Xenochrophis tytleri ( Blyth, 1863 )

Published, First, 2012, 3473, Zootaxa 3473, pp. 1-60: 30-32

publication ID

3D1227F1-4953-4EEA-8600-FE1F117D1B08

publication LSID

lsid:zoobank.org:pub:3D1227F1-4953-4EEA-8600-FE1F117D1B08

persistent identifier

http://treatment.plazi.org/id/03F287CD-A91C-F33A-E1DA-858F6D57FF0F

treatment provided by

Felipe

scientific name

Xenochrophis tytleri ( Blyth, 1863 )
status

 

Xenochrophis tytleri ( Blyth, 1863)  

Figs. 25–26

Tropidonotus tytleri Blyth, 1863: 88   .—Type locality. “Andaman”, now Andaman Islands, India.— Holotype. ZSI 7402. Tropidonotus striolatus Theobald, 1868   .

Taxonomic comments. This species has variously been cited as X. piscator melanzostus   (e.g. Smith 1943; Biswas & Sanyal 1977) or X. melanzostus   ( Das 1999; Whitaker & Captain 2004; Vijayakumar & David 2006). Our data show that this taxon is different from populations living on Java, the genuine X. melanzostus   , and deserves a specific status, for which the binomen Tropidonotus tytleri Blyth, 1863   is the oldest available name. It is not sympatric with any other species of this group but with Xenochrophis trianguligerus (Boie, 1827)   which ist known from the Nicobar islands.

Identification. Body rather stout; tail length moderate. Maximum total length 920 mm for female BMNH 1940.3.7.5. Examined males only a little shorter than females (maximum length females / males 1.11); longest male 827 mm (FMNH 134925). Relative tail length sexually dimorphic: tail 30.8–32.4 % of total length in 3 males, 27.0–27.9 % in 3 females. Head distinct from neck; eye average, diameter nearly equal to distance between eye and lip. Dorsal scales in 19–19–17 rows, rather strongly keeled. Vertebral scales not enlarged. Ventral scales: 131–138 in males, 140–145 in females, unkeeled; subcaudals: 79–86 in 3 males, 76–77 in 3 females, unkeeled, paired. Anal plate divided. Head scalation includes: 1 loreal, 1 preocular, 3 (rarely 4) postoculars, 2 anterior temporals (in one case 1), 2 (less commonly 3) posterior temporals, 9 supralabials with 4 th and 5 th contacting eye, 10 (in one specimen 9) infralabials with anteriormost 5 first touching anterior chin shields. Body pattern variable, pale brown with either black stripes or blotches, or both. There are three common forms ( Whitaker & Captain 2004): (1) Cream or enamel white with a series of large, subrectangular, dark brown, black-edged blotches on either side of the vertebral line. Blotches entirely black, paired or alternate; sometimes an additional series of smaller, subrectangular spots on lower side of body. Underside cream, some belly scales have black outer margins. Tail is dotted. (2). Pale brown or buff, striped from neck to midbody. There may be two broad, black dorsolateral stripes separated by thin pale brown vertebral line; or “stripe” may consist of irregular fusion of thick black bars, separated by pale brown lines. Posterior part of body and tail have large, black (sometimes pale-centred) spots, those on sides of tail may join to form a line. Underside cream, some ventral scales have black outer edges. (3). Pale brown or buff, with 4–5 black or dark brown dorsolateral stripes along entire length of body and tail. Stripes narrower and less distinct on posterior part of body; lateral stripes often broken into a dotted line on each side of tail. Supralabials and underside cream. Juveniles have additional narrower, pinkish-brown stripes, only on scale edges. In morphs 2 and 3, the nuchal markings form a wide “V” ( Whitaker & Captain 2004; own observations).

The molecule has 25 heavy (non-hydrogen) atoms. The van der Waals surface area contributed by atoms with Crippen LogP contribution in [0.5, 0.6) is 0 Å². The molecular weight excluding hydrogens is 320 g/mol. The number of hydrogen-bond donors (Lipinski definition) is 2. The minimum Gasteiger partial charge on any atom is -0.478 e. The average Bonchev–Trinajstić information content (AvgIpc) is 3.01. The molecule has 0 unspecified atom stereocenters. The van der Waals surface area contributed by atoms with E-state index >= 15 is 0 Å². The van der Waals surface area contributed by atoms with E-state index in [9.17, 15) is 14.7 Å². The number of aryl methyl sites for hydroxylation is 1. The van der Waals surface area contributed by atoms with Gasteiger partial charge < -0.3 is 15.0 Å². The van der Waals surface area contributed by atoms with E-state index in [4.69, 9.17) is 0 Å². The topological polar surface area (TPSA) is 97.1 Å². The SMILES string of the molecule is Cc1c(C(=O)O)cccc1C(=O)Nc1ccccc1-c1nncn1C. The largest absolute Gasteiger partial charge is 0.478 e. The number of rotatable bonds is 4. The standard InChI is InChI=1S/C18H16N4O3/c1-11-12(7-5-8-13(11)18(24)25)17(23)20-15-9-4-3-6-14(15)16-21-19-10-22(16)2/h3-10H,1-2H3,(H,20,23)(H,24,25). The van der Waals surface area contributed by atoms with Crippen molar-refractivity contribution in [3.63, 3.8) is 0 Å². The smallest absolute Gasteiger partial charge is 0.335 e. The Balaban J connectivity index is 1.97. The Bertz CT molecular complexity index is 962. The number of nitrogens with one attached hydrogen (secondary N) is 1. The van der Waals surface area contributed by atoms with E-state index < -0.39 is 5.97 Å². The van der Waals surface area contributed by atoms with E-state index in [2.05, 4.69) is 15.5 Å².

Distribution. India. This species is endemic to Andaman Islands (South Andaman, North Andaman, Ross Island [Mount Blair], Baratang). However, it may be present on the Nicobar Islands. Whereas former authors considered this species to be endemic to the Andamans and not the Nicobars (de Rooij 1917; Smith 1943), Biswas (1984) reported two specimens from Great Nicobar as well as a specimen from South Andaman Island. We have no explanation Biswas (1984) being the sole author to have reported specimens of this species from the Nicobar Islands. At the present time, we regard as doubtful the occurrence of X. tytleri   on Great Nicobar.

Material examined (11 specimens). India. Andaman Islands   . FMNH 134922–5 View Materials , North Andaman Island   ; FMNH 134926 View Materials , Port Blair , South Andaman Island   ; BMNH 1940.3.4.9–10, Fischers Laboratory , Port Blair   ; BMNH 1940.3.7.5–8, “ Andaman Islands ”   .

Kingdom

Animalia

Phylum

Chordata

Class

Reptilia

Order

Squamata

Family

Natricidae

Genus

Xenochrophis

Loc

Xenochrophis tytleri ( Blyth, 1863 )

Published, First 2012
2012
Loc

Tropidonotus tytleri

Blyth, E. 1863: 88
1863